Saturday, January 2, 2016

We Are Now Forever (Sort Of)

The Internet allows Mankind to archive and preserve our words and deeds as no other technology ever has. Combined with nigh-exponential increases in the power and availability of devices to record sights and sounds, texts and pictures, and mix them together into collages heretofore improbable or impossible and we have an issue of abundance that our forefathers would not even conceive as possible.

As I once heard at RPGnet, some years ago, we are now at a point where it is impossible to run out of entertainment. Some born after the turn of the 21st century cannot ever truly run out entertainment media created and produced by someone else, or even professionally-produced fare, because the Internet means that everyone has global reach. Boredom comes now only due to individuals being unwilling to engage, and never from actually running out of entertainment to consume.

Aside from the issue this abundance has for the global cultivation of creativity, as the prospects for being a creative that actually earns a living from their craft will become even worse than it was previously (and thus accelerate the return of patronage as a norm), there is another issue that this abundance demonstrates- but only now is becoming obvious enough for many to notice.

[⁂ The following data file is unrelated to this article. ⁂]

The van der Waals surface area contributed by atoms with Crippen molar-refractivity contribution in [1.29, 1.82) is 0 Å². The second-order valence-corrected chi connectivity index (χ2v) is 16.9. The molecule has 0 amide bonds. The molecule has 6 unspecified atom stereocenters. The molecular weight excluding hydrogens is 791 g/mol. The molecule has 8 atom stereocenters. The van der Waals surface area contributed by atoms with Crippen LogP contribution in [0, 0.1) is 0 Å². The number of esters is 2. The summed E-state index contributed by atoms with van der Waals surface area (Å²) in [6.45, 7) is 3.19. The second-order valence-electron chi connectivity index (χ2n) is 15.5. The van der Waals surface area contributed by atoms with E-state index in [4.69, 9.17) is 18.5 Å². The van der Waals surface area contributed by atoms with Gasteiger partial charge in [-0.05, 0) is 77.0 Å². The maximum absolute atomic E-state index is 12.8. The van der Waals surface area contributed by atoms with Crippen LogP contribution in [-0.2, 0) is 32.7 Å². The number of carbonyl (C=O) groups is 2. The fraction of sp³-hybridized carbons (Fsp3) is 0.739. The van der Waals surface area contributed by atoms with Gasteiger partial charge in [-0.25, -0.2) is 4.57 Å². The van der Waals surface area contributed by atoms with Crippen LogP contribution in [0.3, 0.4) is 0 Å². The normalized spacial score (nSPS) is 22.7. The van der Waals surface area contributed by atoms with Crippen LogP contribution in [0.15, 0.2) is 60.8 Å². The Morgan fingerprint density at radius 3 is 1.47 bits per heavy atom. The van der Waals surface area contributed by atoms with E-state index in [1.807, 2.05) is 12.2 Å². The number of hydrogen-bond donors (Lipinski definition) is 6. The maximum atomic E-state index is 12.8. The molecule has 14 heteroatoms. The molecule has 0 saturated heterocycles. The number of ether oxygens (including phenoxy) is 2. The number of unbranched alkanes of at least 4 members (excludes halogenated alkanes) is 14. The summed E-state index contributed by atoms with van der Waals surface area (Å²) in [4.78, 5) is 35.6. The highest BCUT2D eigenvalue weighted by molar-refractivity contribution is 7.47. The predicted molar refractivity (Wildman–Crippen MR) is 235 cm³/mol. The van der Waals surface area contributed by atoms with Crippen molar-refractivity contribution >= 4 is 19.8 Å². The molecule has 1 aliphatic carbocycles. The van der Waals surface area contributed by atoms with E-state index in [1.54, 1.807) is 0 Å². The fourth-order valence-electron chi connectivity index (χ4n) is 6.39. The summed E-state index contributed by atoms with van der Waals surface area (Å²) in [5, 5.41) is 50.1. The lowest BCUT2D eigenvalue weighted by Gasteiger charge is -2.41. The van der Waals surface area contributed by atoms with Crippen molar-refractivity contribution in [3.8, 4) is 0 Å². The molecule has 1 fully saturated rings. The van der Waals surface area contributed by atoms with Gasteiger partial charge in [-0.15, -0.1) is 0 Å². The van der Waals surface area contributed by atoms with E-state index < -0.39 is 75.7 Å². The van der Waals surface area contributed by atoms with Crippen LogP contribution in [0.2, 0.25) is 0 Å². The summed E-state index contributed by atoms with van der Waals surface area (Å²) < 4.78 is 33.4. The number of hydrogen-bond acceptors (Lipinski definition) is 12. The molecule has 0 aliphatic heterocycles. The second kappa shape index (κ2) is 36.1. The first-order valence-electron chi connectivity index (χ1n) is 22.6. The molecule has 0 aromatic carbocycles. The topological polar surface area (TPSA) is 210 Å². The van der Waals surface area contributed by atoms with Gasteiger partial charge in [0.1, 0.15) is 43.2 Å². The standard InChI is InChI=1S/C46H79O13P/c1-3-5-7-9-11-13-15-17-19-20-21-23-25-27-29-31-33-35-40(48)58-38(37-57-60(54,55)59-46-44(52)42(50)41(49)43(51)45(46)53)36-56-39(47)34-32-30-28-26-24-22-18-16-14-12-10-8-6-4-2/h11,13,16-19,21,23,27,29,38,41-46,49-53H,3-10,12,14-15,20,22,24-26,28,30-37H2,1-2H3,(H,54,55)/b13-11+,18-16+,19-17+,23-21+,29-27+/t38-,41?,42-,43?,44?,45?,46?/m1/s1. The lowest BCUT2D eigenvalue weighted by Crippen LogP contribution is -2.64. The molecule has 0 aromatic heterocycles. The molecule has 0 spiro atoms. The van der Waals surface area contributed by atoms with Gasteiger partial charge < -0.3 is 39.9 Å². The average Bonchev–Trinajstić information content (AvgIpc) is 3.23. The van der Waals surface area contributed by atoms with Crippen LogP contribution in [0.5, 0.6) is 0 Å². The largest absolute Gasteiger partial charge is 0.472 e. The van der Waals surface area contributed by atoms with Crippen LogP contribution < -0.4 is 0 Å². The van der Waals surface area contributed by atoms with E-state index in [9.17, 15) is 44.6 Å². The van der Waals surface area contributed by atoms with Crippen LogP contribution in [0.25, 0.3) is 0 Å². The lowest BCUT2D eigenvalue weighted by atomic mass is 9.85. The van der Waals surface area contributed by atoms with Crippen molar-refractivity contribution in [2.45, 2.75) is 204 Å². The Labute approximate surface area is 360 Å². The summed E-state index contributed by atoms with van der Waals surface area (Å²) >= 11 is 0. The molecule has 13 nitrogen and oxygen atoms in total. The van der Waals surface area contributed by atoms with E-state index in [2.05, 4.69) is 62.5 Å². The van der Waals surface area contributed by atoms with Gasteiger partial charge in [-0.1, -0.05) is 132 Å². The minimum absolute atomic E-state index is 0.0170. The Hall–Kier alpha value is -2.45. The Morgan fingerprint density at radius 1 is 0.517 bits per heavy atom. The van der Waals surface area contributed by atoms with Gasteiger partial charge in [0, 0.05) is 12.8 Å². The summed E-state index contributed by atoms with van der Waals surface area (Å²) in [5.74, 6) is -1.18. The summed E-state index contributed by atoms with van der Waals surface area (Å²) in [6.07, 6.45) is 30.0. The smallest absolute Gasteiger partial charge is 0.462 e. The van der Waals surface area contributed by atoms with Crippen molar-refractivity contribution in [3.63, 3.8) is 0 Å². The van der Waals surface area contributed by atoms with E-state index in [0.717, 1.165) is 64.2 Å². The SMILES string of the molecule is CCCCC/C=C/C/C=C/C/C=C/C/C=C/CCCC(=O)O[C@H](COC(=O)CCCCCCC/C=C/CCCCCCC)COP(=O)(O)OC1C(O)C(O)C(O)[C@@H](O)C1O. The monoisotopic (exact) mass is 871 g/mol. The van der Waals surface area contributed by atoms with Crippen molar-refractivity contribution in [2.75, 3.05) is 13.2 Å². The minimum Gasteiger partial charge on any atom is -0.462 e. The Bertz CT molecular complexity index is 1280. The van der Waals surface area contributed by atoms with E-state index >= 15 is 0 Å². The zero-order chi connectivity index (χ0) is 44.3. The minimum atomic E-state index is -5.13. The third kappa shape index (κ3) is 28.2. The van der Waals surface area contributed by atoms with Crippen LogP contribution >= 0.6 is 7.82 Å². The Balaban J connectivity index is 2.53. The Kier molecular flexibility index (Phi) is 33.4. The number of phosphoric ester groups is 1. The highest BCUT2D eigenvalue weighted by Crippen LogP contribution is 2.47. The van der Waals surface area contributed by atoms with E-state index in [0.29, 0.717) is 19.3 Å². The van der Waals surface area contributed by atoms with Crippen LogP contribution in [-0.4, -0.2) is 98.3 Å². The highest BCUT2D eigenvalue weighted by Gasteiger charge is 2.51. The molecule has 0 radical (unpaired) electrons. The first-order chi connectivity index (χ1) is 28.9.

"You can't lie to the Internet."

Archiving articles, blog posts, Tweets, Facebook threads, and so on to preserve something posted as it was initially before it could be edited or deleted significantly inhibits those who would wage Narrative Warfare via throwing things down the Memory Hole.

We already see this in effect in the social and cultural conflicts waged online now, and we shall see this explode into mainstream usage over this election cycle; one campaign (and I expect Trump's to do it) will begin archiving everything and posting links publicly for all to see- and thereby deny deniability to the others. (This will become standard practice in subsequent cycles.)

Far more than omnipresent surveilence, and sousveilence, this persistent external memory is something I think deserves more attention. In fantasy, few outside of gamers ever bothered to think through the consequences of being immortal (or long-lived, in the realm of many centuries or millenia), but I think we're soon to find out the hard way- and I don't think adjustment will go well if we cannot bring wisdom to the process.

But it will solve the greatest problem: that Men forget. The only question is "But who will remember, or why?"

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